Mind, love, and knowledge exist for the inner man as a primitive reflection of the Trinity. “The mind therefore and its love and knowledge are three somethings, and these three are one thing, and when they are complete they are equal,” he asserts. In assessing the physical world, Augustine’s philosophy of knowledge (distinct from wisdom) can be summarized as such: Objects exist; We interact with objects; Mind organizes and categorizes objects to memory. The fact that objects exist, we interact with objects, and our mind categorizes objects to memory constitute knowing, or knowledge.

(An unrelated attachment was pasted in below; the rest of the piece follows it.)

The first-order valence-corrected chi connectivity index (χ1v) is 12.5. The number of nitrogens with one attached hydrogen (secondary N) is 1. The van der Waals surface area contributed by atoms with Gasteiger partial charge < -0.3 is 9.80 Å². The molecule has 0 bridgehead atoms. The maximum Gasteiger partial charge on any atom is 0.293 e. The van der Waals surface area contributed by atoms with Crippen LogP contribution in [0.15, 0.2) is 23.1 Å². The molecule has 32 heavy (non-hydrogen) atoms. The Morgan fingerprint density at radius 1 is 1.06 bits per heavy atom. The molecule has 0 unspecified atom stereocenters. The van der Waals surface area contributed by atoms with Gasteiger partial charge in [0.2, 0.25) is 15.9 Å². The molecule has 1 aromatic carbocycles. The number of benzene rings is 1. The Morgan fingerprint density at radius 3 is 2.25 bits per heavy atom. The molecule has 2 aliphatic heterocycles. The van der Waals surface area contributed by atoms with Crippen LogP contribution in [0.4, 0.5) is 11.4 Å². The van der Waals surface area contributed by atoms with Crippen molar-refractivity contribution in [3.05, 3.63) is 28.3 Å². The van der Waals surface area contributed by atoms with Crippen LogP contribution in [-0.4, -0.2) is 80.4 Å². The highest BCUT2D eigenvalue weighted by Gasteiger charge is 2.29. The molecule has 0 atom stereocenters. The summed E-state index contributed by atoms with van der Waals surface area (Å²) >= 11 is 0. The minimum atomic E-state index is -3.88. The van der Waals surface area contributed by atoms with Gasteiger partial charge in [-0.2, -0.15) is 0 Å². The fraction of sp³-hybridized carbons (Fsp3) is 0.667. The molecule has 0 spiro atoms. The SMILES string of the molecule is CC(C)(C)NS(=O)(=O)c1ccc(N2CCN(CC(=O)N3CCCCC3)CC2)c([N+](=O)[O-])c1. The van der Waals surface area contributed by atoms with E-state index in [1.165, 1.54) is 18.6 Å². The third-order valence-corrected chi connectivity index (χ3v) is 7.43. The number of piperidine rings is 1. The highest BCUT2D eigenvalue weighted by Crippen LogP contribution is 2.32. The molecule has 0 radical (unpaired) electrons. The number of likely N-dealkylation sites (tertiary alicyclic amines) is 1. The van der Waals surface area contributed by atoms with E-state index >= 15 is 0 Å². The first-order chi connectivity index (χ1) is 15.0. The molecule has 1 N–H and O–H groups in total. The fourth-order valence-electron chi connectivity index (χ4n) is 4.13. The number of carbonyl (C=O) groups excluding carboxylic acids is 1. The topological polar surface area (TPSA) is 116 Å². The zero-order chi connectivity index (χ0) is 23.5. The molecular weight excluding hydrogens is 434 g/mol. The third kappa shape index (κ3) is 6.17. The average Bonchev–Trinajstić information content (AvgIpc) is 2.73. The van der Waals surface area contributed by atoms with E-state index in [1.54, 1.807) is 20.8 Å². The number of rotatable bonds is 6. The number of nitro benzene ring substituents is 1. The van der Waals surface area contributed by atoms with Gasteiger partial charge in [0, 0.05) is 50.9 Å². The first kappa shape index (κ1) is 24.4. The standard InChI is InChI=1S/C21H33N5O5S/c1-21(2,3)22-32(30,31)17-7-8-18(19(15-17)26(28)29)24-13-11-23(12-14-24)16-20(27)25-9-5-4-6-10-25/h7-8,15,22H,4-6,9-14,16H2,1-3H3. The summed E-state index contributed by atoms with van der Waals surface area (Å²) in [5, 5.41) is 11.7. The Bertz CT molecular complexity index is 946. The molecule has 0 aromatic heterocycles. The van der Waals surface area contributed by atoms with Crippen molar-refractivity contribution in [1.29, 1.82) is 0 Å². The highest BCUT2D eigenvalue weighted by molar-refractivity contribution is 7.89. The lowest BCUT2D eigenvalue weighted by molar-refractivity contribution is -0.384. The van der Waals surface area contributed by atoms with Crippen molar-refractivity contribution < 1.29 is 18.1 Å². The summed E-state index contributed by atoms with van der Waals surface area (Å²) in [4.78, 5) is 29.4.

We learn, or grow in knowledge, through engagement in and with the world. Knowledge is not accrued in self-isolation or no interaction with the world that exists. All knowledge, contra Plato, comes through actual encounters with the world of objects and not through resuscitated memory of life previously lived, the encounter with objects in the world arouse the mind to truth—the innate reality implanted into nature by God. (Here Augustine follows Plato regarding the Innate Forms but rejects the theory of memorial remembering.) Object, perception, and rationality, then, form another trinity in the growth of human knowledge: “Thus it is that in that eternal truth according to which all temporal things were made we observe with the eye of the mind the form according to which we are and according to which we do anything with true and right reason, either in ourselves or in bodies. And by this form we conceive true knowledge of things which we have with us as a kind of word that we beget by uttering inwardly, and that does not depart from us when it is born.”